Impaired Motor Coordination and Learning in Mice Lacking Anoctamin 2 Calcium-Gated Chloride Channels

Cerebellum. 2017 Dec;16(5-6):929-937. doi: 10.1007/s12311-017-0867-4.


Neurons communicate through excitatory and inhibitory synapses. Both lines of communication are adjustable and allow the fine tuning of signal exchange required for learning processes in neural networks. Several distinct modes of plasticity modulate glutamatergic and GABAergic synapses in Purkinje cells of the cerebellar cortex to promote motor control and learning. In the present paper, we present evidence for a role of short-term ionic plasticity in the cerebellar circuit activity. This type of plasticity results from altered chloride driving forces at the synapses that molecular layer interneurons form on Purkinje cell dendrites. Previous studies have provided evidence for transiently diminished chloride gradients at these GABAergic synapses following climbing fiber activity. Electrical stimulation of climbing fibers in acute slices caused a decline of inhibitory postsynaptic currents recorded from Purkinje cells. Dendritic calcium-gated chloride channels of the type anoctamin 2 (ANO2) were proposed to mediate this short-term modulation of inhibition, but the significance of this process for motor control has not been established yet. Here, we report results of behavioral studies obtained from Ano2 -/- mice, a mouse line that was previously shown to lack this particular mode of ionic plasticity. The animals display motor coordination deficits that constitute a condition of mild ataxia. Moreover, motor learning is severely impaired in Ano2 -/- mice, suggesting cerebellar dysfunction. This reduced motor performance of Ano2 -/- mice highlights the significance of inhibitory control for cerebellar function and introduces calcium-dependent short-term ionic plasticity as an efficient control mechanism for neural inhibition.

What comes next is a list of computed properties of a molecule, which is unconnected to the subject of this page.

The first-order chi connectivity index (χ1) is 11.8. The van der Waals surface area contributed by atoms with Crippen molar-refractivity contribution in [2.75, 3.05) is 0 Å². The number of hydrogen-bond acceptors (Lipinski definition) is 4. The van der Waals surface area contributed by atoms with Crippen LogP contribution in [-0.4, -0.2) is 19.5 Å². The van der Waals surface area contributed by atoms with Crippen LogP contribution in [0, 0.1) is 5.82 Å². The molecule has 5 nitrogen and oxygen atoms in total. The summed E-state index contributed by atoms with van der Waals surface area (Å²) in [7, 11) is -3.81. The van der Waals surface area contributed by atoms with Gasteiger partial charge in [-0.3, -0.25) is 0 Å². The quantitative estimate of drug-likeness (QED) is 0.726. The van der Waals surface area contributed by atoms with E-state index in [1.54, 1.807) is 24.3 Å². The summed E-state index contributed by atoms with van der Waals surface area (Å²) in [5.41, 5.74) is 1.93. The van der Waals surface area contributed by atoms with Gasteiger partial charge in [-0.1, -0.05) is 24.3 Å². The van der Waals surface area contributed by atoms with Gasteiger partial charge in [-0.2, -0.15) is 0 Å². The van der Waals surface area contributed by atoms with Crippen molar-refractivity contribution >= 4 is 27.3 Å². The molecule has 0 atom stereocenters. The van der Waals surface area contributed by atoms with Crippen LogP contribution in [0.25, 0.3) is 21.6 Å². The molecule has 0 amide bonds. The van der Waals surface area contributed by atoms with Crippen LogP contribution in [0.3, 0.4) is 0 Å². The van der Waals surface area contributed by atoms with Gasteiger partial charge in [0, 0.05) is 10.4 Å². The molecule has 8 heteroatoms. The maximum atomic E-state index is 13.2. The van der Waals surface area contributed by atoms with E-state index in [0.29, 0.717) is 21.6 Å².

Keywords: Calcium; Inhibition; Motor performance; Plasticity; Purkinje cells.

MeSH terms

  • Animals
  • Anoctamins / deficiency*
  • Anoctamins / genetics
  • Cerebellum / metabolism
  • Cerebellum / pathology
  • Disease Models, Animal
  • Immunohistochemistry
  • Learning / physiology*
  • Male
  • Mice, Inbred C57BL
  • Mice, Knockout
  • Motor Activity / physiology*
  • Movement Disorders / metabolism*
  • Movement Disorders / pathology
  • Muscle Strength / physiology


  • ANO2 protein, mouse
  • Anoctamins